Meeting 4

How to Approach “I’ll Pass” from a Prospect

For this blog, I wanted to share a story with you that happened recently.

I’m currently working on a new event for a client of ours, and a colleague suggested a possible sponsor prospect for the event. After doing a little digging on the prospect’s brand, I totally agreed that it would be a fantastic fit. So I set out to establish a connection with the brand.

I was lucky that my colleague was able to get me the contact for the head of marketing — so I didn’t have to spend too much time on the contact info — but as many of you could probably attest to, finding the contact can at times be the easy part because you haven’t had to face the possibility of a “no” yet.

I reached out to the brand with my short and sweet intro email, and attached my introduction deck about the event. Then I waited… I was fully expecting to have to reach out again in a few days, but to my surprise first thing the next morning a response popped up in my inbox. Now I’ll be honest, in my experience when I receive an email involving event sponsorship that quickly it’s usually on the positive side. Typically, if they aren’t interested, I tend to get no response at all until I keep checking back in with them. I was pumped that this was going well. I brought my mouse up to the email and clicked to open it…immediately my mood sank. It read simply, “We are going to pass on this.” Now my first reaction was to just delete the email, check it off my prospects list, and move on, but I really wanted to know why this event didn’t warrant at least a discussion. So instead of hitting delete I wrote back.

“Thank you [XYZ] for your response, although disappointing I do really appreciate that you got back to me. I don’t want to eat up any more of your time, but I handle partnerships for several large events in the Pacific NW and California, and I am interested in knowing what kind of events, if any, you would consider for [ABC Company]?”

I totally thought that I wouldn’t get an answer back since they had already passed, but to my surprise this is what I received:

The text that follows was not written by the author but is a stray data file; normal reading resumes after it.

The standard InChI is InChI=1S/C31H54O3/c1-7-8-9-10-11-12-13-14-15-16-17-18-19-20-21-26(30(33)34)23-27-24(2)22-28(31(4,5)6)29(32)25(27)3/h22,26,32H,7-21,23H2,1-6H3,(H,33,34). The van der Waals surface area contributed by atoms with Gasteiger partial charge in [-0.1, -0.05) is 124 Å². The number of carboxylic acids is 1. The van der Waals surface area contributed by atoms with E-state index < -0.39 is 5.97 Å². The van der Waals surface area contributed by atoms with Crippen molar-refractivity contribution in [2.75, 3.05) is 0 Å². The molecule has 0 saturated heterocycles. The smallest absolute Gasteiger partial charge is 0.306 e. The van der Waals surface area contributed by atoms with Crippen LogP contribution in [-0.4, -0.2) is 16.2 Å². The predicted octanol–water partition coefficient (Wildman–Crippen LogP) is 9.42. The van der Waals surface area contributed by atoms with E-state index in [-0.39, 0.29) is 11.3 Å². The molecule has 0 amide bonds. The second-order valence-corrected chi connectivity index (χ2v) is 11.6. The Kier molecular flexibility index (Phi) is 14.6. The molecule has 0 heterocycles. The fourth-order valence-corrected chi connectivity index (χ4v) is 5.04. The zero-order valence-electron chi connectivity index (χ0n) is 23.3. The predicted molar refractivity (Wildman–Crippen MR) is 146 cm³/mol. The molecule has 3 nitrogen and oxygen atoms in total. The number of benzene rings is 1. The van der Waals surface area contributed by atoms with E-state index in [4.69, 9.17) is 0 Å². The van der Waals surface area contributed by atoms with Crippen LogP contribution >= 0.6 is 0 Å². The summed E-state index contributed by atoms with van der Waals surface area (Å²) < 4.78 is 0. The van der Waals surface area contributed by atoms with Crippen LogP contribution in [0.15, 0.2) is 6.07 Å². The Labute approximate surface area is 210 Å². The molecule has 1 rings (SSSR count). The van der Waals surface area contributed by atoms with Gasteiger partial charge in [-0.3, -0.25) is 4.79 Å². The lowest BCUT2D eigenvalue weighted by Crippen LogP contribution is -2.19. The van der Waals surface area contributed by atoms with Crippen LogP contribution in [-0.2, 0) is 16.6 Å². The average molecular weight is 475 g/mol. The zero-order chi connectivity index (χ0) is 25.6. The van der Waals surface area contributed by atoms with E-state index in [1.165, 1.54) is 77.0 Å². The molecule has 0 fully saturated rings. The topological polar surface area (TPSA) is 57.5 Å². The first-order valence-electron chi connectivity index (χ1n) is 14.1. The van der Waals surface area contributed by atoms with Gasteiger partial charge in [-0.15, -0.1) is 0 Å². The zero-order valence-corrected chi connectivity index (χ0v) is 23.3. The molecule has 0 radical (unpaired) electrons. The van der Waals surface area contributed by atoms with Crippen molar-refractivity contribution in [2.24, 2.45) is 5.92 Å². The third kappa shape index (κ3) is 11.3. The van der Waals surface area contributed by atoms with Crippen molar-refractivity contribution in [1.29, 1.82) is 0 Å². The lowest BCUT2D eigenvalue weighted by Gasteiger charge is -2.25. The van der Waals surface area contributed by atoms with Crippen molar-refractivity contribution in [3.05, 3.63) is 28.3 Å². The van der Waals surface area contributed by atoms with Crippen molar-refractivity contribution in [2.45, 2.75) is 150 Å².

“Not really sure, we are really careful with watching our expenses so typically mostly [Expo] events since that targets our core customers. Your [event] sounds like a great opportunity, but is probably too expensive.”

With that email I realized I had a major hangup: they didn’t know the pricing so she assumed it was out of their price range, when in fact this event was quite affordable. So I gave it one last try.

“That makes a lot of sense. I do think you would be surprised by how inexpensive it is, and it could be a great way to ‘thank’ your core customers, or even your employees. The top sponsorship is [$X], but I can even create a custom one for your brand as low as [$X] – [$X]. The big thing for [XYZ Event] is community partnerships, so they are very willing to work with pricing when it comes to great brands and companies. I am not trying to be ‘salesy’ I just think it could be a great fit for that part of Oregon, and I would love to put something together for you. I totally respect your decision to pass, so I don’t want to just send you stuff without your okay, but if you are willing to look at something custom to a budget then please let me know. Thanks again [ABC]!”

And you know what happened next? I got this email:

“Ok you can send me some information and I will take a look at it.”
I wish I could tell you that I was able to turn this “pass” into a huge sponsorship, but that didn’t happen. I did send them something custom with a few options, and it did end up getting sent further up the chain than it had before, but ultimately they still passed.

So, why am I sharing this with you? Because I was still able to turn a hard “pass” into a “maybe” and that’s what you have to keep trying to do. I was also able to build some kind of connection to the brand’s gatekeeper that one day could end up being a “yes”. We often times look at the immediate, which is booking the sponsorship right now, and that’s important, but the long game is also very important. This year’s “no” could be next years “yes.” My advice, and what I continually have to remind myself, is not to take the rejections personally, and to look at them as opportunities to find out why your event isn’t the fit for them, because other opportunities could arise in the future.

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